Thousands of Allina Health nurses represented by the Minnesota Nurses Association labor union are ending a five-week strike after reaching a tentative agreement with the health system Tuesday on outstanding contract issues.
Members of the Minnesota Nurses Association, part of National Nurses United, are expected to vote Thursday on the agreement, which is unanimously endorsed by union leadership, according to statements released Tuesday by both the union and Allina.
Nurses should be back to work within 72 hours of the vote, a union spokesman said.
The two groups reached the agreement (PDF) after a 17-hour negotiation session that began Monday at Minnesota Gov. Mark Dayton's residence. Under the three-year contract, nurse-only health insurance plans will be phased out completely by the end of 2018, and Allina will provide nurses with additional contributions to their health reimbursement arrangements or health savings accounts, depending on the plan, in 2017, 2019, 2020 and 2021.
Allina also said it agreed not to make any changes that would diminish the value of the Allina First health plan for all employees through the end of 2021. The Allina First plan is the health system's most popular “core” plan with a $300 deductible, lower premiums and a $3,500 out-of-pocket maximum.
Finally, under the contract, a task force will be created to evaluate the circumstances under which charge nurses take patient assignments and help to ensure the resources are best used for patient benefit.
The agreements reached on outstanding issues are in addition to issues settled in previous sessions, Allina said.
“The day when our nurses will come back to the bedside now feels close at hand,” Dr. Penny Wheeler, Allina president and CEO, said in a message sent to Allina Health employees Tuesday. “With unanimous support from the union bargaining committee, I have high hopes that our nurses will vote to accept this agreement so that we can begin the return to work process as soon as possible.”
“The nurses have shown remarkable strength and courage to earn improvements in workplace safety, nurse staffing policies, and multi-year contributions to accounts that will ease their transition from their contract health insurance plans to Allina core plans,” Rose Roach, executive director of the Minnesota Nurses Association, said in a statement. “Nurses have cooperated with easing out of these plans and deserve to be protected through any future benefit reductions by Allina Health, which the company has provided."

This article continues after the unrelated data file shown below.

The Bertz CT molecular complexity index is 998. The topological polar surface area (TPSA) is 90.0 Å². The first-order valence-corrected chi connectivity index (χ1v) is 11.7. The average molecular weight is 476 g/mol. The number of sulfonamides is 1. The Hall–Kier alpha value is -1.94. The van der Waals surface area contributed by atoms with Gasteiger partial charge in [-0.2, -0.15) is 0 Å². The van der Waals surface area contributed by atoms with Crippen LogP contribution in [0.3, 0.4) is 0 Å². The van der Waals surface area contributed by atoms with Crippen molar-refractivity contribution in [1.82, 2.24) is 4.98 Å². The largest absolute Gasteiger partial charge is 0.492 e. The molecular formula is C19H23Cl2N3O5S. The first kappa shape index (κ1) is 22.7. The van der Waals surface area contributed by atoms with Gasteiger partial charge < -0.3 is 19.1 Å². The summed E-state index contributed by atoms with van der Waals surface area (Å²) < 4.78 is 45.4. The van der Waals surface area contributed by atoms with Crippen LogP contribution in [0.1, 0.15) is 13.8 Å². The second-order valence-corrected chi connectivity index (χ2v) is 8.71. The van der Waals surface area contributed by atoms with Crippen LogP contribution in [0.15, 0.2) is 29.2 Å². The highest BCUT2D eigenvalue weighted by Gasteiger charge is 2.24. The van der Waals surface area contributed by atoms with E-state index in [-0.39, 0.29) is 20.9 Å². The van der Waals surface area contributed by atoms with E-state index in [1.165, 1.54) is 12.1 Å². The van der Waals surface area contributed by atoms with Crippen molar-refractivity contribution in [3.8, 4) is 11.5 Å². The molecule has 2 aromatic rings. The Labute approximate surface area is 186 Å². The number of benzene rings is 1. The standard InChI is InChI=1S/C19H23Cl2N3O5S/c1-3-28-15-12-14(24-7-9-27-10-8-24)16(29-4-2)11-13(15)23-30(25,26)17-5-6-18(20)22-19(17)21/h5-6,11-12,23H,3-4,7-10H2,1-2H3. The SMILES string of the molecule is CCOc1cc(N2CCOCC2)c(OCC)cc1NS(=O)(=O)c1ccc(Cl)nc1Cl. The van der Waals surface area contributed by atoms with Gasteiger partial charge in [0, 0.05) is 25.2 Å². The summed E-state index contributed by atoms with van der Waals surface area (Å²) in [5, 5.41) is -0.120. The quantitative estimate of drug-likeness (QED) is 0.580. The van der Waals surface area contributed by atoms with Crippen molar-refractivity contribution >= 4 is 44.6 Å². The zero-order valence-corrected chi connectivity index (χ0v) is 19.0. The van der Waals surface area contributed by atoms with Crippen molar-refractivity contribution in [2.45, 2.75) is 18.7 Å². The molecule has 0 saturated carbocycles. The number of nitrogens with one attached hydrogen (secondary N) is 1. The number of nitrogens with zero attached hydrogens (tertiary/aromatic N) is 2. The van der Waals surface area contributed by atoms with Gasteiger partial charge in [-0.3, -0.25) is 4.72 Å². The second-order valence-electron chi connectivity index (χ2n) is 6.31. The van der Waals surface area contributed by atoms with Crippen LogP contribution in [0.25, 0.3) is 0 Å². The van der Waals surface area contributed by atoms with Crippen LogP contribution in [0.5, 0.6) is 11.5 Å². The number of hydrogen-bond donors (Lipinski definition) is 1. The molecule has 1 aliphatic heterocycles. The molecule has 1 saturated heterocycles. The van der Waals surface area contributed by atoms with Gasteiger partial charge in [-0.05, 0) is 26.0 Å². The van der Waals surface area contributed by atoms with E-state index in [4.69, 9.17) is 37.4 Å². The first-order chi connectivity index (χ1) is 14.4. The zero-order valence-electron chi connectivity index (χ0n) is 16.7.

The strike represents about 4,800 nurses at five Allina hospitals in Minnesota: Abbott Northwestern Hospital and the Phillips Eye Institute, both in Minneapolis; Mercy Hospital in Coon Rapids; Unity Hospital in Fridley; and United Hospital in St. Paul.
Allina has kept operations running through 1,500 replacement nurses, who will leave once the Allina nurses return to work. As of Sunday, 639 Allina Health nurses had already crossed the picket line, and the others on strike had begun paying COBRA rates for their health insurance, according to an Allina update last weekend.
The latest agreement is the culmination of negotiations that have carried on since February. Contracts expired in May without a new deal and the nurses rejected two proposals over the summer, the first leading to an initial weeklong strike in June that cost Allina $20.4 million in temporary labor charges and other costs.
Nurses have been now striking since Labor Day after they rejected the 13-hospital system's proposed contract in late August. Early this month, the nurses again voted to remain on strike after rejecting another updated contract proposal that included no additional concessions from the health system, the union said in a statement at the time. The union negotiations team made no recommendation on that proposal.
A major sticking point in the negotiations has been the nurses' health insurance. While Allina proposed to transition union nurses to health plans with lower premiums and higher out-of-pocket spending, the nurses wanted to keep their 20-year-old nurse-only plan that features higher premiums and little cost-sharing.